"The findings of the current study demonstrate that consumption of 900 mg of PSE improved specific measures of reactive agility in a young, active population."
Proprietary spearmint extract (PSE) containing a minimum 14.5% rosmarinic acid and 24% total phenolic content, has evinced positive effects on cognition in individuals aged 50–70 with memory impairment after chronic supplementation. To address the growing interest in connecting mental and physical performance, the present study examined whether the nootropic effects of PSE translate into changes in reactive agility following daily supplementation with PSE.
Utilizing a randomized, double-blind, placebo-controlled, parallel design, healthy, recreationally-active men and women (n = 142) received 900 mg of PSE or placebo (PLA) daily for 90 days. Reactive agility, our primary outcome, was determined by measuring the number of hits and average reaction time (ART) on a Makoto Arena II, a 3600 audio-visual device that measures stationary, lateral, and multi-directional active choice reaction performance. Safety was evaluated using complete blood count, comprehensive metabolic panel, and blood lipids. Measurements were evaluated on days 7, 30, and 90 of supplementation.
An overall treatment effect (p = 0.019) was evident for increased hits with PSE on the stationary test with footplates, with between group differences at Day 30 (PSE vs. PLA: 28.96 ± 2.08 vs. 28.09 ± 1.92 hits; p = 0.040) and Day 90 (PSE vs. PLA: 28.42 ± 2.54 vs. 27.02 ± 3.55 hits; p = 0.002). On the same task, ART improved (treatment effect, p = 0.036) with PSE at Day 7 (PSE vs. PLA: 0.5896 ± 0.060 vs. 0.6141 ± 0.073 s; p = 0.049) and Day 30 (PSE vs. PLA: 0.5811 ± 0.068 vs. 0.6033 ± 0.055 s; p = 0.049). PSE also significantly increased hits (treatment effect, p = 0.020) at Day 30 (PSE vs. PLA: 19.25 ± 1.84 vs. 18.45 ± 1.48 hits; p = 0.007) and Day 90 (PSE vs. PLA: 19.39 ± 1.90 vs. 18.66 ± 1.64 hits; p = 0.026) for the multi-directional test with footplates. Significant differences were not observed in the remaining Makoto tests. PSE was well tolerated as evidenced by no effects observed in the blood safety panels.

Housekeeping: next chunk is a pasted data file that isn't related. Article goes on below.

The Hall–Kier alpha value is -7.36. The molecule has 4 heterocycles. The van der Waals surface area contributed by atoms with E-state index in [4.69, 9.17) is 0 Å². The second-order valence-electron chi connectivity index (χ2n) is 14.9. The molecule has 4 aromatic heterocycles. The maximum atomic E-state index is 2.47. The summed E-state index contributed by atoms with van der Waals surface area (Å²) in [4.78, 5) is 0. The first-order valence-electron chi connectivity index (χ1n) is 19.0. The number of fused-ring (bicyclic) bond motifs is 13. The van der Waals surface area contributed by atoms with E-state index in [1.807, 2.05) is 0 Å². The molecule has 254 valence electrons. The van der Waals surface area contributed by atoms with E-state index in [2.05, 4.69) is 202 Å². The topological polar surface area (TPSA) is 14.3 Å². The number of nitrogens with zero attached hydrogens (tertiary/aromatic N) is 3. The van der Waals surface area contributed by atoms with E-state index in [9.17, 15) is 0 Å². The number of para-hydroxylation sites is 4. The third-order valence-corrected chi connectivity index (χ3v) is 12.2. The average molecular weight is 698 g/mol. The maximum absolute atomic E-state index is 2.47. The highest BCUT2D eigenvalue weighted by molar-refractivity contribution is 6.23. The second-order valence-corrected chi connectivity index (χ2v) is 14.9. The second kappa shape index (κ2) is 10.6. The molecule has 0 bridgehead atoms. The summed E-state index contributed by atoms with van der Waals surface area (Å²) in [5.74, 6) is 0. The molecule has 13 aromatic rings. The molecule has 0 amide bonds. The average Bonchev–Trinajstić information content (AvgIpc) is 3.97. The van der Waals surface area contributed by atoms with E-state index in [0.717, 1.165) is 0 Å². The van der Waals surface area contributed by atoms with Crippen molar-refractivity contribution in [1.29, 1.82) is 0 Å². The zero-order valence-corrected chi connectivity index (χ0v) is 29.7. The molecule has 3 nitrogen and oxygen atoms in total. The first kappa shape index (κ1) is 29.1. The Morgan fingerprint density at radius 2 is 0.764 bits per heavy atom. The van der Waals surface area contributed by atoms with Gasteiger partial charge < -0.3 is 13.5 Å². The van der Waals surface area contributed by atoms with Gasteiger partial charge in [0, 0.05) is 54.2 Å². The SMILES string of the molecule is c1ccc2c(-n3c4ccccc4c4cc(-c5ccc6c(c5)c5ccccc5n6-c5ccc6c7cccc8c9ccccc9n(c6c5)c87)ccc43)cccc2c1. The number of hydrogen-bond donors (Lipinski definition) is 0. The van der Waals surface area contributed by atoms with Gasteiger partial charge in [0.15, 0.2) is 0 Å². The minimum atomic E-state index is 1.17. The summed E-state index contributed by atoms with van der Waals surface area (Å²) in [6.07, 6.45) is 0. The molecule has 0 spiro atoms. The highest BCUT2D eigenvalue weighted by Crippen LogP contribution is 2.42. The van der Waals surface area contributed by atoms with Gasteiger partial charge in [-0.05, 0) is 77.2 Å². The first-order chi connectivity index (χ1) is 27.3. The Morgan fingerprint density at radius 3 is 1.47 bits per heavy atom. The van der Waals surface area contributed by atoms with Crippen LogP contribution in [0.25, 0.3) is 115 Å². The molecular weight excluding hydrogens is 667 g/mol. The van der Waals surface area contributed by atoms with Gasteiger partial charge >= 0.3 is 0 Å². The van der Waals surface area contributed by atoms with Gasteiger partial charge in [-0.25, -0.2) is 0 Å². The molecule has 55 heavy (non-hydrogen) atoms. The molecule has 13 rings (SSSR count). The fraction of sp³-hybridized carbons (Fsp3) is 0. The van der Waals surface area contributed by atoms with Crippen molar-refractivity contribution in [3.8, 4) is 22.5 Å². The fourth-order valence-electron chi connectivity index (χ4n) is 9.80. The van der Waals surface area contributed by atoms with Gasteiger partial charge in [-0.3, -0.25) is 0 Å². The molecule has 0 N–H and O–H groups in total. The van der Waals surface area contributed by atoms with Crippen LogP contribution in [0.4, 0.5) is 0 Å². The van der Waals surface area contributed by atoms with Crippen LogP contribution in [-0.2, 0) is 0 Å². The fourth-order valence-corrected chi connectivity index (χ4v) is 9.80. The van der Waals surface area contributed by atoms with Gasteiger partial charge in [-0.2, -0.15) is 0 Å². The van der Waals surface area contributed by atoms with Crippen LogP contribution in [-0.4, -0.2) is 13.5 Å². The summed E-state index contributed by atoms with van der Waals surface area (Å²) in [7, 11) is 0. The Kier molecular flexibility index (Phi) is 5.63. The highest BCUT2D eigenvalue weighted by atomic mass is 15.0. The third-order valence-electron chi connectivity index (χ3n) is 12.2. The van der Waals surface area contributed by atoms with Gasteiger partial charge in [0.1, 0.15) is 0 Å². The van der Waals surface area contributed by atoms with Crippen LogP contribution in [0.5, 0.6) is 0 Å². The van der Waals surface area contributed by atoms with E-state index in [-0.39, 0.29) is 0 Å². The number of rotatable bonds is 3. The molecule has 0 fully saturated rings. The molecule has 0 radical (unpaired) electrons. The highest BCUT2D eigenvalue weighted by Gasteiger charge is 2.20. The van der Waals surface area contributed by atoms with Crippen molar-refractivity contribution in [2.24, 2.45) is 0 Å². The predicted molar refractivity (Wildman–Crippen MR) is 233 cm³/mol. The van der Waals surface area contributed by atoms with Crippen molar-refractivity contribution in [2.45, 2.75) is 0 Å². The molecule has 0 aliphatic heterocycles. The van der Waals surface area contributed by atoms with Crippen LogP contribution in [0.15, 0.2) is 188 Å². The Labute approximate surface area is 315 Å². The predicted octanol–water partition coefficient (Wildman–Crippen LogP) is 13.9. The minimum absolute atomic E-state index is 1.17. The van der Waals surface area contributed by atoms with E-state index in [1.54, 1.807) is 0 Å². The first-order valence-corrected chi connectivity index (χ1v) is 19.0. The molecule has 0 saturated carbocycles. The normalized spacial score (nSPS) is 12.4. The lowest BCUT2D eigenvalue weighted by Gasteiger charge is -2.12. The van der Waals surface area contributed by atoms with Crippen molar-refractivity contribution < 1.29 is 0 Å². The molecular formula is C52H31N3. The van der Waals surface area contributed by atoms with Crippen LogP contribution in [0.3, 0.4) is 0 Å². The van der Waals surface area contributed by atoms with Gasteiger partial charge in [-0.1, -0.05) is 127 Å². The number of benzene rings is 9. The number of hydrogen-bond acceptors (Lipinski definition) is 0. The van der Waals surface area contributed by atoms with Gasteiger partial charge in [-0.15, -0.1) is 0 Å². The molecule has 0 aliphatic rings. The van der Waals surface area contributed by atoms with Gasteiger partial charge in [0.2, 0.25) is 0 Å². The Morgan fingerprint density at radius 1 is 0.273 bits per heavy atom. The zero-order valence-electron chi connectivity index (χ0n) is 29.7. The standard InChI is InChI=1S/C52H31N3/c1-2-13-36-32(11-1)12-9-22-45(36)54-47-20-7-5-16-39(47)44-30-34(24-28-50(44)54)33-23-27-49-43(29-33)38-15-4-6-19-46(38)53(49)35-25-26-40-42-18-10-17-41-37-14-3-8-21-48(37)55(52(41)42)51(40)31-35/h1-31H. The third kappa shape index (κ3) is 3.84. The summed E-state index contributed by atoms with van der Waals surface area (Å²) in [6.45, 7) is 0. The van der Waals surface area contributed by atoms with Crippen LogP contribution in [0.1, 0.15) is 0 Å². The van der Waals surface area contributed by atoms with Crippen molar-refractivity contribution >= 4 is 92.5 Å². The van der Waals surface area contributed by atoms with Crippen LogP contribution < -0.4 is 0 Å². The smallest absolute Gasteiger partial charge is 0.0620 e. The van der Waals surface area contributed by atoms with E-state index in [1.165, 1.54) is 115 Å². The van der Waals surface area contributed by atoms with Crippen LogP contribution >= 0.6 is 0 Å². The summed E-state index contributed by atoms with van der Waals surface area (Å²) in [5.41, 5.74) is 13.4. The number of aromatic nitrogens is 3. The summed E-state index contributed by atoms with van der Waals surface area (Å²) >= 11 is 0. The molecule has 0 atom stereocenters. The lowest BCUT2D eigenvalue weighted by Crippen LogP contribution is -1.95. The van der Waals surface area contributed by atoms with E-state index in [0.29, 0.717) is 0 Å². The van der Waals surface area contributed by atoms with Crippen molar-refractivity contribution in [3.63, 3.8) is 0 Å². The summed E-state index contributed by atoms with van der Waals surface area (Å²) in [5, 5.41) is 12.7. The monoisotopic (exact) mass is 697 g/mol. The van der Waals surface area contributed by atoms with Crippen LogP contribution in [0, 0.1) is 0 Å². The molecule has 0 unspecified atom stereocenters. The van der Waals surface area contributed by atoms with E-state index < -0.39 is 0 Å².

The findings of the current study demonstrate that consumption of 900 mg of PSE improved specific measures of reactive agility in a young, active population.
For access to the full study visit https://www.ncbi.nlm.nih.gov/pmc/articles/PMC6291964/